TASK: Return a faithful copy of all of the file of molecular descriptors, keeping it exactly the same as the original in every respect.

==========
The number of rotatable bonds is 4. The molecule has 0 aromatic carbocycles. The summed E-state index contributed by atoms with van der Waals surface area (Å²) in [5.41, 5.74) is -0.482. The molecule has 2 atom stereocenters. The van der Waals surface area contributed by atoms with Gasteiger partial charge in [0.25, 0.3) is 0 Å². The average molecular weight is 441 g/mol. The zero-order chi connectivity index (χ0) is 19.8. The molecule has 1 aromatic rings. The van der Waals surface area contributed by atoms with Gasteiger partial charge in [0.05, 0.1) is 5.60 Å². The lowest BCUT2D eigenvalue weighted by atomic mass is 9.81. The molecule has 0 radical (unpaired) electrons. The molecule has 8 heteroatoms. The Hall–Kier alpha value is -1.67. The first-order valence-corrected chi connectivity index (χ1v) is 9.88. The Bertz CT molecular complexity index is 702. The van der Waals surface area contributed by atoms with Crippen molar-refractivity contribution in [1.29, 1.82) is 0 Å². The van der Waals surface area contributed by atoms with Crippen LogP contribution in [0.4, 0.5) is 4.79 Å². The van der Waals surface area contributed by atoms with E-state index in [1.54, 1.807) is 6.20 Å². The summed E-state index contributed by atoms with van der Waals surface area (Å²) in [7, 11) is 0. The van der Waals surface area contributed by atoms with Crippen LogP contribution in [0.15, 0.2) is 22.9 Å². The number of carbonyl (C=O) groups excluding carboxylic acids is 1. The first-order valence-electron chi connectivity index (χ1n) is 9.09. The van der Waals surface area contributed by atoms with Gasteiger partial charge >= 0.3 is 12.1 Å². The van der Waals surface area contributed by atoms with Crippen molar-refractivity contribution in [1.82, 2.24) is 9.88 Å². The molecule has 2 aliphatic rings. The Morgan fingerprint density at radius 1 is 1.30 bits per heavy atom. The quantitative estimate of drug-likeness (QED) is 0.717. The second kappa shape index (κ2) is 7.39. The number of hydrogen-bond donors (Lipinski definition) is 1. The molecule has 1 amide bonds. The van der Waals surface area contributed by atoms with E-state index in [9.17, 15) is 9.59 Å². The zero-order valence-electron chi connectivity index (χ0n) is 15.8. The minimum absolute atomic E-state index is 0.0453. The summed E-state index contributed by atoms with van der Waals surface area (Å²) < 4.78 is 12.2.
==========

The number of rotatable bonds is 4. The molecule has 0 aromatic carbocycles. The summed E-state index contributed by atoms with van der Waals surface area (Å²) in [5.41, 5.74) is -0.482. The molecule has 2 atom stereocenters. The van der Waals surface area contributed by atoms with Gasteiger partial charge in [0.25, 0.3) is 0 Å². The average molecular weight is 441 g/mol. The zero-order chi connectivity index (χ0) is 19.8. The molecule has 1 aromatic rings. The van der Waals surface area contributed by atoms with Gasteiger partial charge in [0.05, 0.1) is 5.60 Å². The lowest BCUT2D eigenvalue weighted by atomic mass is 9.81. The molecule has 0 radical (unpaired) electrons. The molecule has 8 heteroatoms. The Hall–Kier alpha value is -1.67. The first-order valence-corrected chi connectivity index (χ1v) is 9.88. The Bertz CT molecular complexity index is 702. The van der Waals surface area contributed by atoms with Crippen molar-refractivity contribution in [1.29, 1.82) is 0 Å². The van der Waals surface area contributed by atoms with Crippen LogP contribution in [0.4, 0.5) is 4.79 Å². The van der Waals surface area contributed by atoms with E-state index in [1.54, 1.807) is 6.20 Å². The summed E-state index contributed by atoms with van der Waals surface area (Å²) in [7, 11) is 0. The van der Waals surface area contributed by atoms with Crippen LogP contribution in [0.15, 0.2) is 22.9 Å². The number of carbonyl (C=O) groups excluding carboxylic acids is 1. The first-order valence-electron chi connectivity index (χ1n) is 9.09. The van der Waals surface area contributed by atoms with Gasteiger partial charge >= 0.3 is 12.1 Å². The van der Waals surface area contributed by atoms with Crippen molar-refractivity contribution in [1.82, 2.24) is 9.88 Å². The molecule has 2 aliphatic rings. The Morgan fingerprint density at radius 1 is 1.30 bits per heavy atom. The quantitative estimate of drug-likeness (QED) is 0.717. The second kappa shape index (κ2) is 7.39. The number of hydrogen-bond donors (Lipinski definition) is 1. The molecule has 1 amide bonds. The van der Waals surface area contributed by atoms with E-state index in [9.17, 15) is 9.59 Å². The zero-order valence-electron chi connectivity index (χ0n) is 15.8. The minimum absolute atomic E-state index is 0.0453. The summed E-state index contributed by atoms with van der Waals surface area (Å²) < 4.78 is 12.2.